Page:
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Floating Towards Victory

Posted by Tall Ships America on July 5, 2013

Race One – 29 June 2013
By Eliza    

A view of Sorlandet from Unicorn

A view of Sorlandet from Unicorn

My passion for sailing originated on an eight foot deep lake in a fourteen foot dinghy. It was a fiberglass racing boat. I spent hours every day tacking back and forth across the lake, learning to read the wind, and studying racing tactics. Six years later, the depth of the lakes and the size of the boats that I sail are much larger. Most of them don’t tack very well and the wind is sometimes nonexistent. But on June 23, as the tall ships fleet sailed across the start line of the first race of the TALL SHIPS CHALLENGE® Great Lakes 2013 Race Series, I recalled the racing tactics I learned as a young collegiate sailor.

Sunset from Unicorn

Sunset from Unicorn

Pride of Baltimore II was first across the start line and Unicorn was close behind. That was exciting; your position and set-up at the start can impact the outcome of the entire race. It soon became obvious, however, that our respectable start could not make up for our boat’s inability to sail upwind. As the sun set into the skyscrapers, Sørlandet, Peacemaker and Lynx all crept past us. We floated along; the watches changed and some of the crew went to sleep. Every time I was woken for watch, Toronto was still looming nearby. After a day and a half, we finally lost sight of the city – the fog had closed in.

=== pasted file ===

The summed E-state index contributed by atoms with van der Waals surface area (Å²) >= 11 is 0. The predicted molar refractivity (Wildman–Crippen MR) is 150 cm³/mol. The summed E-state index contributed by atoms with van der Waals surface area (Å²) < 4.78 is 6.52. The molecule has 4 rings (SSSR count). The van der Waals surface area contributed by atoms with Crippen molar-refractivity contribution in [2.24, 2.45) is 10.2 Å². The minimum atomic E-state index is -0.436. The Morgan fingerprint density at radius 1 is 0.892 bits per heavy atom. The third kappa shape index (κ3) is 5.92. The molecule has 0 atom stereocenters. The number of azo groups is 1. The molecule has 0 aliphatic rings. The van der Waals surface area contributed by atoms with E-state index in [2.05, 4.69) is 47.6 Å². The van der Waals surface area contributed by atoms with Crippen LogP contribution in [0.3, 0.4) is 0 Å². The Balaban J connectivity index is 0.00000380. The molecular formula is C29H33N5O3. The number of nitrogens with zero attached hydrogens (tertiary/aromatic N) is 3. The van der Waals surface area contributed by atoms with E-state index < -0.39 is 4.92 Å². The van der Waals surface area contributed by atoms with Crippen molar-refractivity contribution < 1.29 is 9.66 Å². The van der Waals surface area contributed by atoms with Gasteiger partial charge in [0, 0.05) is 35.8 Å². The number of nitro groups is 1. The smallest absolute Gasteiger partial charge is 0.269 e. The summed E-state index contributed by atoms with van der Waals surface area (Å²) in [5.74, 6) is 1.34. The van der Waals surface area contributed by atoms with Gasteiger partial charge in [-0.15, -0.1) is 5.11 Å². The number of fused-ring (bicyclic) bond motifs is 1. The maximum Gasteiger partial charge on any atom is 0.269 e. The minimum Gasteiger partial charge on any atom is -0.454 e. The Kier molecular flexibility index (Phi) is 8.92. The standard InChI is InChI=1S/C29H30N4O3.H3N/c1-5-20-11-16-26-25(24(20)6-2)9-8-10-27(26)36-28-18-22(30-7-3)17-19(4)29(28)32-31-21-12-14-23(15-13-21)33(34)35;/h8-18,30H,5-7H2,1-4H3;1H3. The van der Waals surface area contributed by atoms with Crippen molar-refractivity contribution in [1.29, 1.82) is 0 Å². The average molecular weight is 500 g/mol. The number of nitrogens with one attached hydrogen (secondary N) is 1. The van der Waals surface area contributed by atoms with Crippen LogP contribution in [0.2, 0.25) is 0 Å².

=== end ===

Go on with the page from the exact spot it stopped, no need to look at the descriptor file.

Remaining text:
At the chart table, in the middle of the night, I calculated our angles and distances to waypoints, strategizing as my former coach had taught me, and reporting our position to our chief mate, Hannah. But racing Unicorn, built as a Dutch fishing trawler, is quite unlike racing a fiberglass racing dinghy. At our steady pace of one nautical mile an hour, we floated across the tranquil lake, enjoying the scenic route and the vibrant sunrise. In the end, the forty-eight hour time limit expired before we ever crossed the finish line. But despite our loss, the crew was left with a sense of accomplishment – we have now gybed our way across every inch of Lake Ontario.

View from Unicorn of the Parade of Sail out of Toronto

View from Unicorn of the Parade of Sail out of Toronto

 

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